Australia is experiencing the tightest housing supply conditions in more than a decade, according to new analysis.
Research from national buyer’s agency Propertyology reports that large parts of the country will soon face intense pressure on rents as the nation opens up and household incomes improve.
The firm's assessment of property market conditions found only four out of 52 major Australian cities had a residential vacancy rate of 3% or higher at the end of June.
A market with a balanced supply typically has a vacancy rate of 2-3%, while higher than 3% can tip the scales in the tenant's favour, which can cause a reduction in median rent prices.
Buying a home or looking to refinance? The table below features home loans with some of the lowest variable interest rates on the market for owner occupiers.
Generally, a vacancy rate below 2% resembles a tight rental market where median rents would generally rise.
Five out of eight capital cities currently have vacancy rates below 2%.
Propertyology Head of Research, Simon Pressley, said Australia was teetering on a rental crisis, with sharp rent price rises inevitable.
“Right now, 39 out of 52 Australian towns (75% of the country) currently have an undersupply, nine locations have a balanced market, and the remaining four are oversupplied,” Mr Pressley said.
Mr Pressley said rental supply was a bi-product of the activity of mum and dad property investors.
“Large parts of Australia have seen several consecutive years of low volumes of properties purchased by investors," he said.
"As local demand continues to rise, the pressure continues to push rents (and yields) higher.”
“Literally this week, the principle of a property management business told our buyer’s agents that they only have nine vacancies among a rent-roll of 1700. This situation is not unusual for most of Australia.”
According to Propertyology, rental markets from Wollongong to Coffs Harbour to Orange, and several other locations in New South Wales are facing pressure.
"Everything in Queensland from Toowoomba to Townsville has intense pressure right now," Propertyology reported.
"Almost every Victorian location outside of Melbourne, the entire state of Tasmania, and the rental market of every location in Western Australia is currently under pressure."
Mr Pressley said he’s never seen any situation in the last 25-years where so many Australian locations have vacancy rates so low, rental yields north of 5% and interest rates below 3.5%.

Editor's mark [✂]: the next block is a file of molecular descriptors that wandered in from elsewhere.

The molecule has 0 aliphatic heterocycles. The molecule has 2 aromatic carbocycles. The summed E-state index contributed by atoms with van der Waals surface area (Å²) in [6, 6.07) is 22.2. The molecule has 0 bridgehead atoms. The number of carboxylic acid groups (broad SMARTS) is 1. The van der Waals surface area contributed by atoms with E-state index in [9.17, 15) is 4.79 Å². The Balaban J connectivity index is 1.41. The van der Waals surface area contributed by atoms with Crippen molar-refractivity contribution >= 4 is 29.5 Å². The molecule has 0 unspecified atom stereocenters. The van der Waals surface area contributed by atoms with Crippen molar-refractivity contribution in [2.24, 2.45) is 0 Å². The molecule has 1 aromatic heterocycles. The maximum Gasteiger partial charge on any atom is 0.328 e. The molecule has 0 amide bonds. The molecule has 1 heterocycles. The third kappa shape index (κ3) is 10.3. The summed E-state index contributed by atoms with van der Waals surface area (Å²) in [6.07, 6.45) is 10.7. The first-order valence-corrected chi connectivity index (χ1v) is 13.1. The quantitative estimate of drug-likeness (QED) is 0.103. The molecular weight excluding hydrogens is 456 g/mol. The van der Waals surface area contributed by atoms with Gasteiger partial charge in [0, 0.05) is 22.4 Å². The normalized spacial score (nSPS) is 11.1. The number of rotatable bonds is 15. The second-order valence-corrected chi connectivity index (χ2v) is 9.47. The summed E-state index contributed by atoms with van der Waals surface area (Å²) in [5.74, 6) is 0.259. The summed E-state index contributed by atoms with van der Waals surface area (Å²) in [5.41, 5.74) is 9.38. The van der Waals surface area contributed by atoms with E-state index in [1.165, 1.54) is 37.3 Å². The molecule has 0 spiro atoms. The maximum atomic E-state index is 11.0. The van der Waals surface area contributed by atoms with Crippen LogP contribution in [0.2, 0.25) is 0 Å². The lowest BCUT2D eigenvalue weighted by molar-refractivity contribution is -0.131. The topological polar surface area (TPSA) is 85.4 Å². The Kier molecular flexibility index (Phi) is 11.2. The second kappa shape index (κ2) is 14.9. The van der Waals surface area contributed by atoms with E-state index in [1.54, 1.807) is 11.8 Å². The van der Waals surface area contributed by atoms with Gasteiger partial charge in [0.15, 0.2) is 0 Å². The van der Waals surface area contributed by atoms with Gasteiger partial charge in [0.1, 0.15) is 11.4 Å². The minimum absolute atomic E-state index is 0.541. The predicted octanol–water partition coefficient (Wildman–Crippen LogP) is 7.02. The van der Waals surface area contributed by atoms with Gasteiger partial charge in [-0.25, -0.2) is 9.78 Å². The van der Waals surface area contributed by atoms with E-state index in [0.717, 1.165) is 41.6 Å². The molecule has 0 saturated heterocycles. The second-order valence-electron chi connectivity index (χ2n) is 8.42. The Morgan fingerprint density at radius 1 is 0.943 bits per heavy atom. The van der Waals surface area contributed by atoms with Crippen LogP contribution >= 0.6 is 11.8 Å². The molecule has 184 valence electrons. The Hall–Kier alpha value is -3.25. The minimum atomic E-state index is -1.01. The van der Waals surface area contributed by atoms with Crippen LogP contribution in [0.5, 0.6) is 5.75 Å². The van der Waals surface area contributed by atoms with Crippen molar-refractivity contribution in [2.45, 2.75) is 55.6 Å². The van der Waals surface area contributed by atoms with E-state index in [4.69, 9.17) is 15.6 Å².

Meanwhile, Melbourne and Sydney appear to be in stark contrast to the rest of the country, both in a technical over-supply, with vacancy rates at 3% and 3.8% respectively.
Data from ANZ and Corelogic released last week showed rental values had fallen over 7% in some inner suburbs of the two state capitals since the start of the pandemic.
Advertised rental properties increased by 57% in inner Melbourne in the same period, while Sydney's city and inner-south both recorded a 53% jump.
The entire market was not considered in selecting the above products. Rather, a cut-down portion of the market has been considered which includes retail products from at least the big four banks, the top 10 customer-owned institutions and Australia’s larger non-banks:
- The big four banks are: ANZ, CBA, NAB and Westpac
- The top 10 customer-owned Institutions are the ten largest mutual banks, credit unions and building societies in Australia, ranked by assets under management in November 2020. They are (in descending order): Great Southern Bank, Newcastle Permanent, Heritage Bank, Peoples’ Choice Credit Union, Teachers Mutual Bank, Greater Bank, IMB Bank, Beyond Bank, Bank Australia and P&N Bank.
- The larger non-bank lenders are those who (in 2020) has more than $9 billion in Australian funded loans and advances. These groups are: Resimac, Pepper, Liberty and Firstmac.
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Some providers' products may not be available in all states. To be considered, the product and rate must be clearly published on the product provider's web site.
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*Comparison rate is based on a loan of $150,000 over a term of 25 years. Please note the comparison rate only applies to the examples given. Different loan amounts and terms will result in different comparison rates. Costs such as redraw fees and costs savings, such as fee waivers, are not included in the comparison rate but may inﬂuence the cost of the loan.
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